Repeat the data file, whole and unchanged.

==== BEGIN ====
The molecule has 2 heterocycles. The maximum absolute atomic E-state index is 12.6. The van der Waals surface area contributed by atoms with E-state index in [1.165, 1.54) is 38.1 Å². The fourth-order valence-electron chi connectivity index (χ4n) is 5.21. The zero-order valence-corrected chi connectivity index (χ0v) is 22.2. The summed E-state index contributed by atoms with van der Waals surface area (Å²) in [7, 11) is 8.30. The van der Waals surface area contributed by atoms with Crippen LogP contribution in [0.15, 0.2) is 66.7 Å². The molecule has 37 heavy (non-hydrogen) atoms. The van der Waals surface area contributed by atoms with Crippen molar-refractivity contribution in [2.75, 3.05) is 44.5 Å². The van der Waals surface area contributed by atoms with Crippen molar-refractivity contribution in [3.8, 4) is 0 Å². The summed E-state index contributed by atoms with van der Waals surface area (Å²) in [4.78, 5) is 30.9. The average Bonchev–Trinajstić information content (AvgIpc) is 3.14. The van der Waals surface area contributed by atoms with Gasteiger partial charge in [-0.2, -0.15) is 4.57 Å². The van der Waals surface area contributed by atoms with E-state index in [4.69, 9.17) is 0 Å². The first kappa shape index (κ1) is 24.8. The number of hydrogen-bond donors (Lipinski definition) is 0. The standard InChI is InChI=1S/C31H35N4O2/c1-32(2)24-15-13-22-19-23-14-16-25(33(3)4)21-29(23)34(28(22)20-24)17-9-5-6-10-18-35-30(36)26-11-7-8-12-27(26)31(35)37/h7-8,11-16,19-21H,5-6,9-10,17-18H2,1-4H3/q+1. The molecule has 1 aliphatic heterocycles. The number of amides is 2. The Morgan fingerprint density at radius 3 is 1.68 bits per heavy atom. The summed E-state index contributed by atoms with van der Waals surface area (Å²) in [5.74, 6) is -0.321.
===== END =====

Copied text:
The molecule has 2 heterocycles. The maximum absolute atomic E-state index is 12.6. The van der Waals surface area contributed by atoms with E-state index in [1.165, 1.54) is 38.1 Å². The fourth-order valence-electron chi connectivity index (χ4n) is 5.21. The zero-order valence-corrected chi connectivity index (χ0v) is 22.2. The summed E-state index contributed by atoms with van der Waals surface area (Å²) in [7, 11) is 8.30. The van der Waals surface area contributed by atoms with Crippen LogP contribution in [0.15, 0.2) is 66.7 Å². The molecule has 37 heavy (non-hydrogen) atoms. The van der Waals surface area contributed by atoms with Crippen molar-refractivity contribution in [2.75, 3.05) is 44.5 Å². The van der Waals surface area contributed by atoms with Crippen molar-refractivity contribution in [3.8, 4) is 0 Å². The summed E-state index contributed by atoms with van der Waals surface area (Å²) in [4.78, 5) is 30.9. The average Bonchev–Trinajstić information content (AvgIpc) is 3.14. The van der Waals surface area contributed by atoms with Gasteiger partial charge in [-0.2, -0.15) is 4.57 Å². The van der Waals surface area contributed by atoms with E-state index in [4.69, 9.17) is 0 Å². The first kappa shape index (κ1) is 24.8. The number of hydrogen-bond donors (Lipinski definition) is 0. The standard InChI is InChI=1S/C31H35N4O2/c1-32(2)24-15-13-22-19-23-14-16-25(33(3)4)21-29(23)34(28(22)20-24)17-9-5-6-10-18-35-30(36)26-11-7-8-12-27(26)31(35)37/h7-8,11-16,19-21H,5-6,9-10,17-18H2,1-4H3/q+1. The molecule has 1 aliphatic heterocycles. The number of amides is 2. The Morgan fingerprint density at radius 3 is 1.68 bits per heavy atom. The summed E-state index contributed by atoms with van der Waals surface area (Å²) in [5.74, 6) is -0.321.